S. 800 provides for the establishment of a limited term (5-year) federal commission to undertake the heritage management plan and to identify a successor local coordinating entity representing the varied interests of the region. It includes the opportunity for a limited number of heritage area related resources, outside of the designated heritage area boundary, to participate in heritage area programs if they are identified as eligible through the heritage area management planning process. These provisions are consistent with the preferred alternative of the National Park Service national heritage area feasibility study.
Mr. Chairman, while the proposed Niagara Falls National Heritage Area contains significant natural and cultural resources and meets the established criteria for congressional designation, we would again request that the committee defer action until national heritage area program legislation is enacted. However, if the committee chooses to move ahead with this bill, the Department would like to work with them to make some technical corrections to the bill. In addition, the Department would recommend that the bill be amended to include an additional requirement for an evaluation to be conducted by the Secretary, three years prior to the cessation of federal funding under this act. The evaluation would examine the accomplishments of the heritage area in meeting the goals of the management plan; analyze the leveraging and impact of investments to the heritage area; identify the critical components of the management structure and sustainability of the heritage area; and recommend what future role, if any, the National Park Service should have with respect to the heritage area.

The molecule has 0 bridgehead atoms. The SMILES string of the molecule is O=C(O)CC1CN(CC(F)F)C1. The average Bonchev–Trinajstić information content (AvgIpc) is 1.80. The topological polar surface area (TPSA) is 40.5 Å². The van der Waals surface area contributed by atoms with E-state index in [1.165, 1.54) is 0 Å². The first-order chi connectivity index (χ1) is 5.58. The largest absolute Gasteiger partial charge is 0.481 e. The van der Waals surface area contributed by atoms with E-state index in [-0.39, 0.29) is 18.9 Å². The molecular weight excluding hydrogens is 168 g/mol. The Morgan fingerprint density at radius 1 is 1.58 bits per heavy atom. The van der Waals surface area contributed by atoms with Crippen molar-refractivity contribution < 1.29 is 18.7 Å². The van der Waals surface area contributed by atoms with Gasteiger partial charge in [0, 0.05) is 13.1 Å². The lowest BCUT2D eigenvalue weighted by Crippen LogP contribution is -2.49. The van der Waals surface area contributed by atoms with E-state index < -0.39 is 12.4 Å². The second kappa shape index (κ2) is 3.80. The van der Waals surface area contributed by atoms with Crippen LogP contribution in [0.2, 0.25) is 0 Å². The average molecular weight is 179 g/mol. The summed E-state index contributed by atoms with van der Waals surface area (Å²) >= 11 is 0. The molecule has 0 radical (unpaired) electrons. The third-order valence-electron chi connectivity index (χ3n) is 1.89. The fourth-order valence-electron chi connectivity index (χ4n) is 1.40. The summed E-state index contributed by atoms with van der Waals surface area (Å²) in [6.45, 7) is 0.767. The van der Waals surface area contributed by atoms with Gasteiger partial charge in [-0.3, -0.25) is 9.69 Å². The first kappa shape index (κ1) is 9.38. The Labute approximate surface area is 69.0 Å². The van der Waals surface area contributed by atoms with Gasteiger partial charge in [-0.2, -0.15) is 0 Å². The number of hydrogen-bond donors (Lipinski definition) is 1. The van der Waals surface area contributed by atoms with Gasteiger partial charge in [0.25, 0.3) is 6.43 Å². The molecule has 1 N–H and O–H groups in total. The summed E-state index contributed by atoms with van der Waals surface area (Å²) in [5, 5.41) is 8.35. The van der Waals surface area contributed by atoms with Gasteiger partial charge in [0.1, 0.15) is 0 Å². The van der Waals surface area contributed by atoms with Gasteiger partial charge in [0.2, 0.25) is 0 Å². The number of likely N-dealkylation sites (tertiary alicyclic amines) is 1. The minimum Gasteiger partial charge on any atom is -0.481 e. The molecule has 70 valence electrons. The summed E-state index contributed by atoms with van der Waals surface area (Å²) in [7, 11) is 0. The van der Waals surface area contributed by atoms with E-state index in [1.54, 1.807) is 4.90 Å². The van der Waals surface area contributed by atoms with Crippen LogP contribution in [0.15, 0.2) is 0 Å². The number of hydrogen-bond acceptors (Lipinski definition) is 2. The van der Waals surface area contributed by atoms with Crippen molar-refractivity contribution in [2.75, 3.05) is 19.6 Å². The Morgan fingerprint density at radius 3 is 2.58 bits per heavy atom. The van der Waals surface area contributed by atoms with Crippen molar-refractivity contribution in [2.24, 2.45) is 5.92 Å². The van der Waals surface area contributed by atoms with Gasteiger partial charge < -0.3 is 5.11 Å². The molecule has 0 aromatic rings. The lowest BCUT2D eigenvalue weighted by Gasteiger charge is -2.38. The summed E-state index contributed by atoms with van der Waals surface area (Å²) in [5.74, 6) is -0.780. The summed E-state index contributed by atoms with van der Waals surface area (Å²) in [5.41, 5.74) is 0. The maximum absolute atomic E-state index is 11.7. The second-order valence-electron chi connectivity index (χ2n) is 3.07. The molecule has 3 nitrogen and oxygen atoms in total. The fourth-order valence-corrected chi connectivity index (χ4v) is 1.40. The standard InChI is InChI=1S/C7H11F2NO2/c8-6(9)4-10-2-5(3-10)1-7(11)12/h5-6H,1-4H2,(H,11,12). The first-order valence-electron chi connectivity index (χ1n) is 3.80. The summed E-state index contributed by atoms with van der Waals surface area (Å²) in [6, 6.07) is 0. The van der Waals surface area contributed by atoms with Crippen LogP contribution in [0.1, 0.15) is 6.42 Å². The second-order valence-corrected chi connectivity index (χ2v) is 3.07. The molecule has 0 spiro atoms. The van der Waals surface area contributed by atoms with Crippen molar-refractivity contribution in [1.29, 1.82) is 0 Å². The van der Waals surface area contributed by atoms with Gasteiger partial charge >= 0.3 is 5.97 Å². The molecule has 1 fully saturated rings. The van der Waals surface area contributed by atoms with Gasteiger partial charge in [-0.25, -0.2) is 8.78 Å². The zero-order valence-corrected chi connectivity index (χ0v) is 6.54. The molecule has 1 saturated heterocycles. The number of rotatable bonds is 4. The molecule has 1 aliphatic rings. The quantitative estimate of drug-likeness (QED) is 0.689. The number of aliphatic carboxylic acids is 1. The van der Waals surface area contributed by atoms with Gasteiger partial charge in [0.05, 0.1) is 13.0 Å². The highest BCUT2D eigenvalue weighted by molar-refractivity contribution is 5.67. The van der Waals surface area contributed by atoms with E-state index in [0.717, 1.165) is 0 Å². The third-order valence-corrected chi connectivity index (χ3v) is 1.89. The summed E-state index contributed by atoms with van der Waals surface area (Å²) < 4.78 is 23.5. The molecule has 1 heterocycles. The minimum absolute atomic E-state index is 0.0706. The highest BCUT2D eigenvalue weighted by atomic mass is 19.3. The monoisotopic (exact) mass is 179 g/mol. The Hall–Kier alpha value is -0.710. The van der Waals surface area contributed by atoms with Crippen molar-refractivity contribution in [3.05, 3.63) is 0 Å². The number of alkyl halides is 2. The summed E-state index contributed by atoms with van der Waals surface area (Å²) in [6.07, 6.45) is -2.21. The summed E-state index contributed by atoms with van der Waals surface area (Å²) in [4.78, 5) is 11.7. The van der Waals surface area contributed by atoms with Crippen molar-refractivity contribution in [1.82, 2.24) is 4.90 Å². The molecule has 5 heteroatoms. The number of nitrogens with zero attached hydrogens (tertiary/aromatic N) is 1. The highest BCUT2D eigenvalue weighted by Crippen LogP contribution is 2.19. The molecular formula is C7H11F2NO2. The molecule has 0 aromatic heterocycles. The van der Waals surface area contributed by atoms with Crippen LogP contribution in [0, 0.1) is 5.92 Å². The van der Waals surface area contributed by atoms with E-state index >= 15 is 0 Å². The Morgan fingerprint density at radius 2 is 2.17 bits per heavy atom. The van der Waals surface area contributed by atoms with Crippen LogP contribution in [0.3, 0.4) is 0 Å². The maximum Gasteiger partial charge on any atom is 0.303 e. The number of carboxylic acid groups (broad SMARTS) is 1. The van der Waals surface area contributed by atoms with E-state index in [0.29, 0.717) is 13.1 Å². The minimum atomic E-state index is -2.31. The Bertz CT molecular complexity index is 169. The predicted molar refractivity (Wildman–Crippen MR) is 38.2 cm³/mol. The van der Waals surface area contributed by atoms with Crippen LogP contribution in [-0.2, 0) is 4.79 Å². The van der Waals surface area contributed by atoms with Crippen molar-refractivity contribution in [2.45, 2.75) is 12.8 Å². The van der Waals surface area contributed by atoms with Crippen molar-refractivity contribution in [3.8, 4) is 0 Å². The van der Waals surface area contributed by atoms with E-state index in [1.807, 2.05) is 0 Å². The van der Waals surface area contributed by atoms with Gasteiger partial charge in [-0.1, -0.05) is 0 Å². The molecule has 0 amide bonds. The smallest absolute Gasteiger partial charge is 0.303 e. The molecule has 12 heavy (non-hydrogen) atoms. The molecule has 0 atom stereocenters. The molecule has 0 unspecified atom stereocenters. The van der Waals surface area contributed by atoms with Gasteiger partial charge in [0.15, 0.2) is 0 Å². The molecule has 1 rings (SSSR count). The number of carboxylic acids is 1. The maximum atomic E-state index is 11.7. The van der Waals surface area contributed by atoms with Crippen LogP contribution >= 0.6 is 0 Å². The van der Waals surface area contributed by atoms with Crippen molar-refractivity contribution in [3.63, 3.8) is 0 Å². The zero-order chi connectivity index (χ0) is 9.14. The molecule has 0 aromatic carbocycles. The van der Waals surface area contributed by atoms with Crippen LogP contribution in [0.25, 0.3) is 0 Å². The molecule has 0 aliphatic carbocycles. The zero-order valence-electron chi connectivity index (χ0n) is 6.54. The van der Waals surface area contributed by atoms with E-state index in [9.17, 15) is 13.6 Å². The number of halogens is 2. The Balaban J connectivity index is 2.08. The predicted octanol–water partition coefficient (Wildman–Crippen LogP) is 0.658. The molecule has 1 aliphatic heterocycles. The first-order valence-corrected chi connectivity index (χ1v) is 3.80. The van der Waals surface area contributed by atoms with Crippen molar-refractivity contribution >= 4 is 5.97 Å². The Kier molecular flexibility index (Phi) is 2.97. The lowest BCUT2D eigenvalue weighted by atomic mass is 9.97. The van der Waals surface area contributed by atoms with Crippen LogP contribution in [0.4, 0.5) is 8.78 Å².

We are also advised by the Department of Justice that the restrictions placed on the Secretary's authority to appoint the members of the Niagara Falls National Heritage Area Commission raise constitutional concerns. We, along with the Department of Justice, would like to work with the committee to address these concerns.
Thank you for the opportunity to comment. This concludes my prepared remarks. I would be glad to answer any questions that you or the members of the committee may have.